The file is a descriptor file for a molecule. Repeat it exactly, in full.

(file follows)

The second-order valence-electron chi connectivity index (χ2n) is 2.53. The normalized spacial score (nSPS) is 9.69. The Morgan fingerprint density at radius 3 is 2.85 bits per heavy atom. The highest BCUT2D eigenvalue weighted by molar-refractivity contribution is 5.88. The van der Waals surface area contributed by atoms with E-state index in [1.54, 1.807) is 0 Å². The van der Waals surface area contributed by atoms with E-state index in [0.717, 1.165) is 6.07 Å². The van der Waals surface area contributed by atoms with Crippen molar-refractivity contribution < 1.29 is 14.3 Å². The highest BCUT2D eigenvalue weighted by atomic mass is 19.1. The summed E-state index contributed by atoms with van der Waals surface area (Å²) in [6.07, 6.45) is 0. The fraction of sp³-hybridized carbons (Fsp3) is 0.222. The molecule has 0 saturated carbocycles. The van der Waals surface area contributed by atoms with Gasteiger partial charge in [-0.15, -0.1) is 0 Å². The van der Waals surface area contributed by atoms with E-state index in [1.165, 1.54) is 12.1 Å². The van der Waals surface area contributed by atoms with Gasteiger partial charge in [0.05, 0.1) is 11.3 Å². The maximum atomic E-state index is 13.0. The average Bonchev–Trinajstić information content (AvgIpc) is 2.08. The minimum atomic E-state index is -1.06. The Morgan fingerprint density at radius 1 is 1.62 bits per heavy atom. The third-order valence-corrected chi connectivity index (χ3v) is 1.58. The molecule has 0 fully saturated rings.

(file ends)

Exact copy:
The second-order valence-electron chi connectivity index (χ2n) is 2.53. The normalized spacial score (nSPS) is 9.69. The Morgan fingerprint density at radius 3 is 2.85 bits per heavy atom. The highest BCUT2D eigenvalue weighted by molar-refractivity contribution is 5.88. The van der Waals surface area contributed by atoms with E-state index in [1.54, 1.807) is 0 Å². The van der Waals surface area contributed by atoms with E-state index in [0.717, 1.165) is 6.07 Å². The van der Waals surface area contributed by atoms with Crippen molar-refractivity contribution < 1.29 is 14.3 Å². The highest BCUT2D eigenvalue weighted by atomic mass is 19.1. The summed E-state index contributed by atoms with van der Waals surface area (Å²) in [6.07, 6.45) is 0. The fraction of sp³-hybridized carbons (Fsp3) is 0.222. The molecule has 0 saturated carbocycles. The van der Waals surface area contributed by atoms with Gasteiger partial charge in [-0.15, -0.1) is 0 Å². The van der Waals surface area contributed by atoms with E-state index in [1.165, 1.54) is 12.1 Å². The van der Waals surface area contributed by atoms with Gasteiger partial charge in [0.05, 0.1) is 11.3 Å². The maximum atomic E-state index is 13.0. The average Bonchev–Trinajstić information content (AvgIpc) is 2.08. The minimum atomic E-state index is -1.06. The Morgan fingerprint density at radius 1 is 1.62 bits per heavy atom. The third-order valence-corrected chi connectivity index (χ3v) is 1.58. The molecule has 0 fully saturated rings.